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J. Chester and Elizabeth Fletcher Allen were both lawyers and were instrumental in causes involving the fight for justice for African-American residents, including ending discrimination at the Engman Public Natatorium.


J. Chester and Elizabeth Fletcher Allen were instrumental in the campaign to open the Engman Public Natatorium to African Americans. The Allen’s lived in this house their entire lives. Although a family residence, the home also served as a meeting place for civic engagement, politics, and neighborhood gatherings. Their son, Dr. Irving Allen, said his grandmother would give music lessons at the home, where people would practice formal music for events in the African American community. The Allen’s maintained a law practice with their office located in the Lafayette Building (115 S. Lafayette St.) for 40 years.

J Chester Allen Sr. was a member of the National Association for the Advancement of Colored People (NAACP) and served as a member of the South Bend City Council, and the South Bend School Board. He was the first African American president of the St. Joseph County Bar Association, and was elected to the Indiana State Legislature. As an NAACP lawyer he participated in national efforts to desegregate public accommodations and other civil rights issues as a member of the local chapter.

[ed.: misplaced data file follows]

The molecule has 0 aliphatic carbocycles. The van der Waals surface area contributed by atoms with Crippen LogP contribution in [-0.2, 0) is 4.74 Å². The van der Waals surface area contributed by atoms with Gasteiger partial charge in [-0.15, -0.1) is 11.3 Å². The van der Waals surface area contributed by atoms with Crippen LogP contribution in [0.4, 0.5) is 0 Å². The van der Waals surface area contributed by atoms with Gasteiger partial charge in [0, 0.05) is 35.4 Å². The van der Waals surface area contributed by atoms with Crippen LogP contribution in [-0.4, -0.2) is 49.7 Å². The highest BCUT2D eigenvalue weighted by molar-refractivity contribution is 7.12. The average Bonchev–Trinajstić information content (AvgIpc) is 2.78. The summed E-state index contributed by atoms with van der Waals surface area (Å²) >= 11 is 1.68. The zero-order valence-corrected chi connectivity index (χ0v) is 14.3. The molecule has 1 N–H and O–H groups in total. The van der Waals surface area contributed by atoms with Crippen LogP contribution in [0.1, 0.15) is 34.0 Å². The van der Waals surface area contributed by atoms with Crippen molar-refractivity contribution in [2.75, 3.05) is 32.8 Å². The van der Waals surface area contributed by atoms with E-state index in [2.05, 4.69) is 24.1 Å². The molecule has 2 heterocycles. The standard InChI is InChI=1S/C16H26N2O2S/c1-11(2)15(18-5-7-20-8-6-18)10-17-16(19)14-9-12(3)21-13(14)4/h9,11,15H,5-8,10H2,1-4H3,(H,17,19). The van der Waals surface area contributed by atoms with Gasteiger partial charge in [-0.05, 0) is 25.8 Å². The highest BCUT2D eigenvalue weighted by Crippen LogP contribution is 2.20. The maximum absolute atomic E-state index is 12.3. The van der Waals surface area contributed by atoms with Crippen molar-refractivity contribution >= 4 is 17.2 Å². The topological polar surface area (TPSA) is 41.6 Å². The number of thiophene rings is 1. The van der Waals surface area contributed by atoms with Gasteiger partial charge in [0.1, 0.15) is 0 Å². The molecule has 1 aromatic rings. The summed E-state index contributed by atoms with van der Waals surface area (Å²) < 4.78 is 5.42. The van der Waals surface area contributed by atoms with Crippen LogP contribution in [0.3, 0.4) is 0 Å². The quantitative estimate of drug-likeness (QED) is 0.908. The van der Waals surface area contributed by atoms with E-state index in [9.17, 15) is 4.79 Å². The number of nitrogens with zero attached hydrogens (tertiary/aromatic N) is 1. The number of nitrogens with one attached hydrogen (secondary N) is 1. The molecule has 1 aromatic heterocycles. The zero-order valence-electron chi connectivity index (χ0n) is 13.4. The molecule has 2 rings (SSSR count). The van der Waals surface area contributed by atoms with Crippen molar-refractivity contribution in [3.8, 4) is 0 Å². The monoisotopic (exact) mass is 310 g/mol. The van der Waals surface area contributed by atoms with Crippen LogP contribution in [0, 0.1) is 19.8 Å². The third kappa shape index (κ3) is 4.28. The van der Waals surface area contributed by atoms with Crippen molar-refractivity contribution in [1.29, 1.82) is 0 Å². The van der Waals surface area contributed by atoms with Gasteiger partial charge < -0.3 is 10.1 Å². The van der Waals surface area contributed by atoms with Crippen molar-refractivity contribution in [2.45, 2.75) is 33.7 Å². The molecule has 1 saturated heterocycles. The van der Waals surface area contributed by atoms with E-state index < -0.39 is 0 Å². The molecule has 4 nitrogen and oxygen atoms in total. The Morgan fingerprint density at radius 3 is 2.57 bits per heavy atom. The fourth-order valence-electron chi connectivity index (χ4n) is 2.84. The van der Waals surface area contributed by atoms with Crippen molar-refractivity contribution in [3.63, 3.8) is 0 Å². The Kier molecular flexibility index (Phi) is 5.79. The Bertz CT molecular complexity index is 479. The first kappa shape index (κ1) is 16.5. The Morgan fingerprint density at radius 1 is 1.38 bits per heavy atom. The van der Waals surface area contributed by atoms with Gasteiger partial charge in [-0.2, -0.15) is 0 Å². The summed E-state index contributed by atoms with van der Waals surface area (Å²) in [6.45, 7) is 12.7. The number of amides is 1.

Robinson, Gabrielle. Better Homes of South Bend: An American Story of Courage. South Bend, In.. Wolfson Press, 2015.

O'Dell, Katherine. Our Day: Race Relations and Public Accommodations in South Bend. On Their Shoulders Series. South Bend, In. Wolfson Press, 2012.